Tuesday News: library aromas, Beauty and the Beast, Rebel Girls, and Google Play coupon
What’s That Smell? Rare Books and Artifacts From a 1906 Library – How am I not doing this for my life’s work? Columbia University professor Jorge Otero-Pailos has been working with his graduate students to collect smells at the Manhattan Morgan Library & Museum that might eventually be part of an olfactory tour or display. They’ve set up a glass sampling device in the library captures the scent of each object on which it is placed.
Carlos Benaim, a master perfumer with the company who has been involved in the Morgan project, said that the thousands of molecules that were trapped in the glass-bell sampler would be categorized to determine which of them constitutes the smell profile of objects and surfaces from the Morgan.
“It’s a lengthy process that will take several months of in-depth work, especially for this many objects,” Mr. Benaim said.
Besides books like a 16th-century calfskin-bound volume of Jacobus de Voragine’s “The Golden Legend,” what does a shelf of Circassian walnut that Morgan undoubtedly drew volumes from smell like? Or a box of his cigars, Havanas by Pedro Murias, circa 1910? Or a 1905 Otis elevator? – New York Times
People have a problem with gay Beauty and the Beast storyline but not human-buffalo romance – So you’ve likely heard that Disney’s first openly gay character in Beauty and the Beast has caused a bit of controversy, including an Alabama drive-in theater owner banning the film in favor of more “family-oriented” fare (I’d love to know what films do make the “Christian” cut). That Disney is finally catching up to the second half of the 20th century is sadly late but still necessary. Not that there isn’t a ton of stuff to unpack in this story, but that people are protesting this particular version, for this particular reason, is, as the Independent put it, an act of “glorious hypocrisy:”
One thing that seems to have been overlooked by critics of the film’s gay sub-plot, however, is the films main storyline that sees Belle, the protagonist, fall in love with a buffalo. – Independent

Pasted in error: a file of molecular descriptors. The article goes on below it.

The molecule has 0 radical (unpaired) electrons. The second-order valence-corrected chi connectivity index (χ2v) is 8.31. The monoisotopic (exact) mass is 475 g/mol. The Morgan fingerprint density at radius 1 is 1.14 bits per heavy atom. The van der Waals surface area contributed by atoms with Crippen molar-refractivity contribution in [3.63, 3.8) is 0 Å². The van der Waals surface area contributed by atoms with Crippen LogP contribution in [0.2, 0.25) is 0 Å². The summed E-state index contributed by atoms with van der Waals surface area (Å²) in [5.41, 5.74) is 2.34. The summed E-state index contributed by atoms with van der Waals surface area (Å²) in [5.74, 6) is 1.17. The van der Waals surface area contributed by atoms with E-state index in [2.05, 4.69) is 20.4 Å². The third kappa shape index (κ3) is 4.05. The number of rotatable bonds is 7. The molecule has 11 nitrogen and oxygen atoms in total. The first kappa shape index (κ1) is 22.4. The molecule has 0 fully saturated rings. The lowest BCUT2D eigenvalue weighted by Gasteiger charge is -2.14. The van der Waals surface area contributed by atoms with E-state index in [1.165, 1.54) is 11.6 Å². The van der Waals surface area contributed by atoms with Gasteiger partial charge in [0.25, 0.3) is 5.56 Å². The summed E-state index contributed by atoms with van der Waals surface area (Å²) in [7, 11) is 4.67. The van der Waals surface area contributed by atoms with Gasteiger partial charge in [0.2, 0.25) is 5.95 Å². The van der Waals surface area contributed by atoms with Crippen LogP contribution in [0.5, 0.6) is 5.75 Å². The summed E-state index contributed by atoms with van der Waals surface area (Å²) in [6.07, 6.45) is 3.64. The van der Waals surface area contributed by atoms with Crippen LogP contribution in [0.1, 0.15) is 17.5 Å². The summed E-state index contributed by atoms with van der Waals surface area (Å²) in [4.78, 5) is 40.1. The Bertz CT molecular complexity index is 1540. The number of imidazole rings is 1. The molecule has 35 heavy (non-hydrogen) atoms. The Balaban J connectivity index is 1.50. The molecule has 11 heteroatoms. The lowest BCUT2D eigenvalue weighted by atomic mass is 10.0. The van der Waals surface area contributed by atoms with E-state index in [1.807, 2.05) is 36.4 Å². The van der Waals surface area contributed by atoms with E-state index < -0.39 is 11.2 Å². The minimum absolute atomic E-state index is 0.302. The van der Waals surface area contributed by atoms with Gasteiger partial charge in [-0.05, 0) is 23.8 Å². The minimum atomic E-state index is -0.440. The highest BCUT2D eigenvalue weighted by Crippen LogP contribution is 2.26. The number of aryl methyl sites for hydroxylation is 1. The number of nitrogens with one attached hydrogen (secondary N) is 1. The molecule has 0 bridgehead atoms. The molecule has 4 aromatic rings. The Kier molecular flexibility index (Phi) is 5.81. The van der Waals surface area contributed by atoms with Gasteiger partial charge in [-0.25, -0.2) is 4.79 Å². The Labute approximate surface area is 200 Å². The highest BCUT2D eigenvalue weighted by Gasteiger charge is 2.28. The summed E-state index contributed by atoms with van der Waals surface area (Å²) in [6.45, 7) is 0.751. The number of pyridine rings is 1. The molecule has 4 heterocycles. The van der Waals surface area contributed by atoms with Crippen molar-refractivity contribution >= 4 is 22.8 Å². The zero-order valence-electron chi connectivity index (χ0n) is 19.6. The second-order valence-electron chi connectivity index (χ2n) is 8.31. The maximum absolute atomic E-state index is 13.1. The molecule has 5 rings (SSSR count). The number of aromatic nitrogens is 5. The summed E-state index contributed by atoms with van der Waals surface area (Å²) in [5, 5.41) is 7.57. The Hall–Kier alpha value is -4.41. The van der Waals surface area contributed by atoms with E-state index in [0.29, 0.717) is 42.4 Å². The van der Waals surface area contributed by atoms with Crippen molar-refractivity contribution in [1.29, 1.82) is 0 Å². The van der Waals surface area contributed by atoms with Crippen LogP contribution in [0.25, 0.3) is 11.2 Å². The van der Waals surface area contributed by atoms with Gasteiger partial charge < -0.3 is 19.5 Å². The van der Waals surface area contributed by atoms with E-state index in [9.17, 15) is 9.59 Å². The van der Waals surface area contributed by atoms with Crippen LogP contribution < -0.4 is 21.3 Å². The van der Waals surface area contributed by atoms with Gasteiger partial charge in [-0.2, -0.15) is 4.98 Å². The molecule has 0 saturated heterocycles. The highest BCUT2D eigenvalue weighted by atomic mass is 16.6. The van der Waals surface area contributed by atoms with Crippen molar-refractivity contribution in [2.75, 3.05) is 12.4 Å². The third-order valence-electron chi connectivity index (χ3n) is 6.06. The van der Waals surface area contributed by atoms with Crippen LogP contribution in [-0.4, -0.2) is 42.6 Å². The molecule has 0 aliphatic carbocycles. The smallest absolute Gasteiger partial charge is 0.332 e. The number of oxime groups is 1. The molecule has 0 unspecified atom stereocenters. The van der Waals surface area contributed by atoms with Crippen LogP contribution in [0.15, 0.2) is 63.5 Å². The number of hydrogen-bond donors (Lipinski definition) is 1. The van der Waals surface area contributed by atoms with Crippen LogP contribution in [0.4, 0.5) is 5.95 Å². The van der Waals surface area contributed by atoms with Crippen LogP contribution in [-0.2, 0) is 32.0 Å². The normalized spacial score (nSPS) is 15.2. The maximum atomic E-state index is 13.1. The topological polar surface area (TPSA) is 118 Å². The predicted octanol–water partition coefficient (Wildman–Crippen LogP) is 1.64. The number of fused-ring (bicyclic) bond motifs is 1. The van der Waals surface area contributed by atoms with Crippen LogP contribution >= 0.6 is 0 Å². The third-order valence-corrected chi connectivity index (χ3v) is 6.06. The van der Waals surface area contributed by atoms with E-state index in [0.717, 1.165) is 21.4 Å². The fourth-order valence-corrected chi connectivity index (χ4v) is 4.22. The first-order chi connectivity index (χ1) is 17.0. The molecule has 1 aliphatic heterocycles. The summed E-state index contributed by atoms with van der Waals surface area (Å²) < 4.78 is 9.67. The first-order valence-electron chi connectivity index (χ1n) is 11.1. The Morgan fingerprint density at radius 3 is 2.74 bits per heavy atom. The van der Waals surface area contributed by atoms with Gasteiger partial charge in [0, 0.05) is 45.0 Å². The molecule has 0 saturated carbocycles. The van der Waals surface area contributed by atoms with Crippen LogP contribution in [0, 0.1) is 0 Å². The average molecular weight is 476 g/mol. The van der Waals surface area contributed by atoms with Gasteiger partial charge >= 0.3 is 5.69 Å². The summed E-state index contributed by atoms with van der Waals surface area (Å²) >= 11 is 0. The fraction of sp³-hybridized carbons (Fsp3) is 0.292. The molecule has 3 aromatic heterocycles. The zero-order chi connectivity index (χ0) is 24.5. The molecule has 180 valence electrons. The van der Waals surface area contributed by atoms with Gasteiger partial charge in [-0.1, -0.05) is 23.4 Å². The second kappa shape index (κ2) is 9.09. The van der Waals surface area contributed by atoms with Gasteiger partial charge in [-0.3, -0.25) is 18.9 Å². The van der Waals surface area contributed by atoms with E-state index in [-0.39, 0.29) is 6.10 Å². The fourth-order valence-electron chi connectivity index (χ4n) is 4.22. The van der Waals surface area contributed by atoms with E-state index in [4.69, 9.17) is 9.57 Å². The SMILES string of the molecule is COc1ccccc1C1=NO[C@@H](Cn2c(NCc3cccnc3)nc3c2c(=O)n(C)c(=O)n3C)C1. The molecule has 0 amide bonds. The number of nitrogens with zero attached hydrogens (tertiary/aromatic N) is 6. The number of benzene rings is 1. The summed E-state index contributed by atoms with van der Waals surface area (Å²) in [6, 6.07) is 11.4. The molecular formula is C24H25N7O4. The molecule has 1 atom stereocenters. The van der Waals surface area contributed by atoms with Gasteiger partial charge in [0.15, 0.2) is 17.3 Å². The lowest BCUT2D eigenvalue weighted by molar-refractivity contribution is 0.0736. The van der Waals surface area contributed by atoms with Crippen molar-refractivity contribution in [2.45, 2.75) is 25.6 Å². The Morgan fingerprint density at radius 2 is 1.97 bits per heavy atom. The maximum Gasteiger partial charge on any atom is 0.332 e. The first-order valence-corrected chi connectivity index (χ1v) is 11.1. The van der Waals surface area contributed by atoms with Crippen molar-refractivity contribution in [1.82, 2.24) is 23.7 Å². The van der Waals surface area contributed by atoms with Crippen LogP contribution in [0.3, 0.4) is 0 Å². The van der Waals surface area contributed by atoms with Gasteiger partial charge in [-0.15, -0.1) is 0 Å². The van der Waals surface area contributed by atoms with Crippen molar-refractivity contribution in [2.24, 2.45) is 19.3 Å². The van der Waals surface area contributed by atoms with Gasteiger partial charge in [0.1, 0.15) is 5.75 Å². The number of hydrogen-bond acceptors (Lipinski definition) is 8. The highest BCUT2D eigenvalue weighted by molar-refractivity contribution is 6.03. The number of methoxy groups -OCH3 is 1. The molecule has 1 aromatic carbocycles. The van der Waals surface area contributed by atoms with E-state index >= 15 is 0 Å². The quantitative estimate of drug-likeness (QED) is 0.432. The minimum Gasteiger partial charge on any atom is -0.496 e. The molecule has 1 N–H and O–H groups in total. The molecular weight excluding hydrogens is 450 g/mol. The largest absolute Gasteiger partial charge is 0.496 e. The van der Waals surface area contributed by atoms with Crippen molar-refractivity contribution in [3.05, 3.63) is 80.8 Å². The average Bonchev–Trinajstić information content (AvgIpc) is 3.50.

The anti-princess book teaching girls to rebel – Why this has to be pitched as an “anti-princess” book, I don’t know, because the title is fantastic all on its own: Good Night Stories for Rebel Girls. It’s frustrating that girls and women still have to resist, reject, and rebel against gender norms and the concept of this book is pretty great – 100 inspirational women profiled, from Simone Biles to Manal al-Sharif, by Italian authors Elena Favilli and Francesca Cavallo. Trying to change the children’s book tradition in which so many of the female characters are princesses, Favilli and Cavallo raised about a million dollars in crowdfunding for the US version (it looks like Penguin is publishing the UK version):
. . . Elena and Francesca believe that their emphasis on real-life rebellious women who challenged social norms gives an important message to children who frequently only read about fictional girls.
“Historically women’s achievements have been diminished,” says Elena. “Rebels have negative connotations in all cultures – it is usually considered bad for a woman. Our message is that it is OK and even a good thing for women to break rules.” – BBC
[Deal Alert] Get $5 off on any book over $5 on Google Play – For the store’s five-year anniversary, they are offering a $5 credit, usable through the end of March:
To use this discount, open the Play Store app, switch to the books tab, and tap the ‘Celebrate Play’s 5th Birthday’ banner. Then hit ‘Continue’ on the above popup, and you’re good to go. You don’t have to buy any books right now – you can wait until March 31, 2017 to redeem it. – Android Police
On the Google Play credit, you have to click on the offer by 3/9 and the credit expires 3/24, not 3/31 as noted above. At least that is what it said when I did it.
Thanks for mentioning the Google Play credit, and everything else. Off to spend the credit before it disappears.
Somebody somewhere on the internet pointed out that LeFou was always implicitly gay. You knew by the winks and nods and double-entendres that most likely flew right over kids’ heads. Now he’s just explicitly gay, and I seriously doubt they’re expressing that in anything more blunt, and it will still fly right over kids’ heads.